North-Central Section - 39th Annual Meeting (May 19–20, 2005)

Paper No. 1
Presentation Time: 8:00 AM


CANNON, William F., U.S. Geol Survey, MS 954, Reston, VA 22092,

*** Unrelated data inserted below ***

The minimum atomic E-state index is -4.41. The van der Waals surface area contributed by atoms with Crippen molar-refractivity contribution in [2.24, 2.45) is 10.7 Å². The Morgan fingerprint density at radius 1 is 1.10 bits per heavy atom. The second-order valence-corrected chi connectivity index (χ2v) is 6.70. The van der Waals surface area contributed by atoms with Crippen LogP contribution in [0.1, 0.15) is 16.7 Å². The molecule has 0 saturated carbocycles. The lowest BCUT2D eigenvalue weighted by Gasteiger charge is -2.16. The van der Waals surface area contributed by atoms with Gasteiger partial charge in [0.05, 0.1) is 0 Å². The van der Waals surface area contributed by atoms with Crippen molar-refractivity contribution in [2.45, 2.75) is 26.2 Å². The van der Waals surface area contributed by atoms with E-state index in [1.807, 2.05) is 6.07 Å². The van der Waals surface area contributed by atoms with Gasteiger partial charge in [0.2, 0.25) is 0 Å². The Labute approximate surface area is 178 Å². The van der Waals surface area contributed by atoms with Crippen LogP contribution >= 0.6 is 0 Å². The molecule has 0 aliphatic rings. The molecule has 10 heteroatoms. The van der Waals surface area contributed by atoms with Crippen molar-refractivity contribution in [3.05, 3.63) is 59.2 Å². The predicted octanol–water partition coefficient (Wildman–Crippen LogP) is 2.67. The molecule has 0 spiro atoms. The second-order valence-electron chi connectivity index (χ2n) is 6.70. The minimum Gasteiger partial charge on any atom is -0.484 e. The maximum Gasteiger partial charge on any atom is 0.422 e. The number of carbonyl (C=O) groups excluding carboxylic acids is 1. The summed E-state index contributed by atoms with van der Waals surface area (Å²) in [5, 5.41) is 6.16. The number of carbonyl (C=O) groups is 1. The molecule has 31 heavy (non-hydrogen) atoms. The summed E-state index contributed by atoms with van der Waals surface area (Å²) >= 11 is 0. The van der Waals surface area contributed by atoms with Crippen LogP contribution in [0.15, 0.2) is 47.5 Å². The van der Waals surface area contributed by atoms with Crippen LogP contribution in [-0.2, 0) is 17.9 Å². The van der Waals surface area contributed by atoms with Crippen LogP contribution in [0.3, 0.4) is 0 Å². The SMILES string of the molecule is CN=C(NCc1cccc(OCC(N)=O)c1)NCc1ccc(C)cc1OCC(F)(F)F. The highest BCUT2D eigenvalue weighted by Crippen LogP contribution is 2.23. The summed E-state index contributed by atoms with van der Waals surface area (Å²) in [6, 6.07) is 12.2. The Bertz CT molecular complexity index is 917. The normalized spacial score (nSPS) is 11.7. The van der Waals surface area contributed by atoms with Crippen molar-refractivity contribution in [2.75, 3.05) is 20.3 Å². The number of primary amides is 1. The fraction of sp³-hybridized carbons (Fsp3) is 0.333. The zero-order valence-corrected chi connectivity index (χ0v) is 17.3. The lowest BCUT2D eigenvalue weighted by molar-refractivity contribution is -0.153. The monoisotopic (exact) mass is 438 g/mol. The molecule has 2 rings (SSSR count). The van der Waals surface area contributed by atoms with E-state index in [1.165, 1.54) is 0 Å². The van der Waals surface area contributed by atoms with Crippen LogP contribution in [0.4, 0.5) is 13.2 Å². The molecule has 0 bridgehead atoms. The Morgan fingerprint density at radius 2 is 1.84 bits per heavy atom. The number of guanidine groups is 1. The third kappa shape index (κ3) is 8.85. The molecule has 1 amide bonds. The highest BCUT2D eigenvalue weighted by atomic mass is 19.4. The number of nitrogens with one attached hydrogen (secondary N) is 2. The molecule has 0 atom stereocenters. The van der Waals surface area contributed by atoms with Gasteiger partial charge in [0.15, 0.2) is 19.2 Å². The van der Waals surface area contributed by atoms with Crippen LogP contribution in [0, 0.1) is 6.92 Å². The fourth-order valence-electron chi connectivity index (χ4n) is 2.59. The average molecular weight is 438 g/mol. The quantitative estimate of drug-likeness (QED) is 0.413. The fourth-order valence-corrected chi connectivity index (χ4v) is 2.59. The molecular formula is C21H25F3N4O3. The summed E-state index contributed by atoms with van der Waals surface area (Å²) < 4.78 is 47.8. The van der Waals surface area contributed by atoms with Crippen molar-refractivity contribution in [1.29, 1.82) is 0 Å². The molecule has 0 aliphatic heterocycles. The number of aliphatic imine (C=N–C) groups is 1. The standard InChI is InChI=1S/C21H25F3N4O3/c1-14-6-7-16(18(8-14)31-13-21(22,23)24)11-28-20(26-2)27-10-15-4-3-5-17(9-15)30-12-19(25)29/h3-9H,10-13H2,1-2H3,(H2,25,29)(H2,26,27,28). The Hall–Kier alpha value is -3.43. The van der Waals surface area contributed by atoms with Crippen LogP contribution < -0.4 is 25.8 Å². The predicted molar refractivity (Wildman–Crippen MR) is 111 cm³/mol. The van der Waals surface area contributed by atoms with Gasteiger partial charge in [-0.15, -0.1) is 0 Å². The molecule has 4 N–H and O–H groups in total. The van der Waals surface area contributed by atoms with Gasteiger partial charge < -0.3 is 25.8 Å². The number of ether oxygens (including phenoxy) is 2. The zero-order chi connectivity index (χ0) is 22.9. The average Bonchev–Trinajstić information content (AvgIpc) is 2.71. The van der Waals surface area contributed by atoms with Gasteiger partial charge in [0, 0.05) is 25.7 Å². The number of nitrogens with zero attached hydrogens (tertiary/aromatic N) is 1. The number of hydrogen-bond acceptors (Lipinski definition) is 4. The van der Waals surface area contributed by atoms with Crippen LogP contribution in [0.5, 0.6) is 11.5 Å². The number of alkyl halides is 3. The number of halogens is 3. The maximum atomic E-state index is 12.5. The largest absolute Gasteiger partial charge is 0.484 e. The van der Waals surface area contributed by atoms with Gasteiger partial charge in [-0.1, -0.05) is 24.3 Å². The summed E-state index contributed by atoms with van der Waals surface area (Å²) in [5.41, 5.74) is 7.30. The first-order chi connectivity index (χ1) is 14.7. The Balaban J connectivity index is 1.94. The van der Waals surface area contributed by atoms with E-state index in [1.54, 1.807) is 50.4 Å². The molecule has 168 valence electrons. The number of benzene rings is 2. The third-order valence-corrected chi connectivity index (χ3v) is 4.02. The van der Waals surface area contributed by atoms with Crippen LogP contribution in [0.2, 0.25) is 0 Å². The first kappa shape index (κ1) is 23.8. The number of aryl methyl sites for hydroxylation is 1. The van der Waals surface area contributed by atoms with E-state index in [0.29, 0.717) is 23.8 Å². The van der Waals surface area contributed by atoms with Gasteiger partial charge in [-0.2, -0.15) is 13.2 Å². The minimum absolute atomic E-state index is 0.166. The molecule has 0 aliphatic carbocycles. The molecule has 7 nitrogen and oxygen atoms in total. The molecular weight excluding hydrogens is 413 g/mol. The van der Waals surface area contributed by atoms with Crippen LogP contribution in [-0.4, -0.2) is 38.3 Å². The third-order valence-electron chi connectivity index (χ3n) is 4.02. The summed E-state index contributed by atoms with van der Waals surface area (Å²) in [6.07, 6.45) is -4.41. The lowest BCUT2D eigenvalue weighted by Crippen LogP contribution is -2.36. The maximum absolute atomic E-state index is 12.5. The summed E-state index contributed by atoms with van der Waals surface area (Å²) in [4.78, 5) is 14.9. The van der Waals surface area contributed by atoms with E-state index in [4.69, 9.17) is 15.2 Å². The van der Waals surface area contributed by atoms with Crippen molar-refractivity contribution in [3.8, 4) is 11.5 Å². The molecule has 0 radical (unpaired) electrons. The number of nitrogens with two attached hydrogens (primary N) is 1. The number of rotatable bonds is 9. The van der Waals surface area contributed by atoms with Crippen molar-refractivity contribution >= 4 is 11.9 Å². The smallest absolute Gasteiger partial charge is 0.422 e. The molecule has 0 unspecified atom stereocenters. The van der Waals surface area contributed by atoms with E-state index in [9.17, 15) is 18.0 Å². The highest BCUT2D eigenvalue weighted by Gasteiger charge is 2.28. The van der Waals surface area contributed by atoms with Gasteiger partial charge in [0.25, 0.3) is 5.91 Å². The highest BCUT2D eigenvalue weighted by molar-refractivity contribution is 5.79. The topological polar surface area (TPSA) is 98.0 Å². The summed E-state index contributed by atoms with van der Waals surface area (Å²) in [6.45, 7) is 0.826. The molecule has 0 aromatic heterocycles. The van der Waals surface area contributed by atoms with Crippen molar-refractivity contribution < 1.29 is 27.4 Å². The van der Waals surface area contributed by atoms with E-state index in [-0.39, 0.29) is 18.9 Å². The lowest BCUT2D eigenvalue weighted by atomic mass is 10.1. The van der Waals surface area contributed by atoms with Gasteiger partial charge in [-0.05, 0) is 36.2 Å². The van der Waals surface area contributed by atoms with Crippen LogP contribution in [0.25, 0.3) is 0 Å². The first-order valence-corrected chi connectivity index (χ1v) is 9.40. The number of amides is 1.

The first comprehensive description of the flood basalts and red clastic rocks around Lake Superior was by R.D. Irving of the USGS in 1893. Research during the ensuing century has defined the Midcontinent Rift System (MRS), a 2,200 km-long feature extending from the Lake Superior region southwestward to Kansas and southeastward to southern Michigan. From the turn of the century through the 1950's studies focused on the Keweenaw Peninsula of Michigan because of economically important native copper deposits. Details of the geology and mines were published by Butler and Burbank of the USGS in 1929 with additional knowledge provided by surface and underground mapping led by Walter White of the USGS in the 1940's and 1950's. Concurrently, continental-scale gravity and magnetic surveys showed that strong positive anomalies extend from the Lake Superior region and track the basalts beneath Paleozoic strata to define the full extent of the MRS. Recent decades have seen a proliferation of studies of petrochemistry, radiometric ages, potential field and seismic surveys, and deep drilling, which together have produced our current understanding of the MRS as a rift that transects older terranes of the North American craton. The GLIMPCE program in the late 1980's, a consortium of USGS, GSC, and several university, state, and provincial research groups, produced deep seismic reflection and refraction images of the rift. These confirmed that basalt sequences are as much as 30 km thick and that older crust was nearly completely separated during synvolcanic extension. Seismic and age-dating studies showed that an enormous volume of flood basalt was erupted from1108-1094 Ma. This great volume of basalt erupted during a short period, and its primitive isotopic signature are consistent with onset of a new mantle plume beneath the area at about 1110 Ma. The plume head provided an anomalously hot and petrologically fertile source for production of basaltic magma by decompression melting. Deposition of more than 5 km of mostly fluvial sediments continued for a few tens of millions of years after volcanism and extension ceased. The extensional phase of the rift was followed by compression and partial inversion that culminated at about 1060 Ma, probably a result of concurrent compressive deformation in the Grenville Province to the east.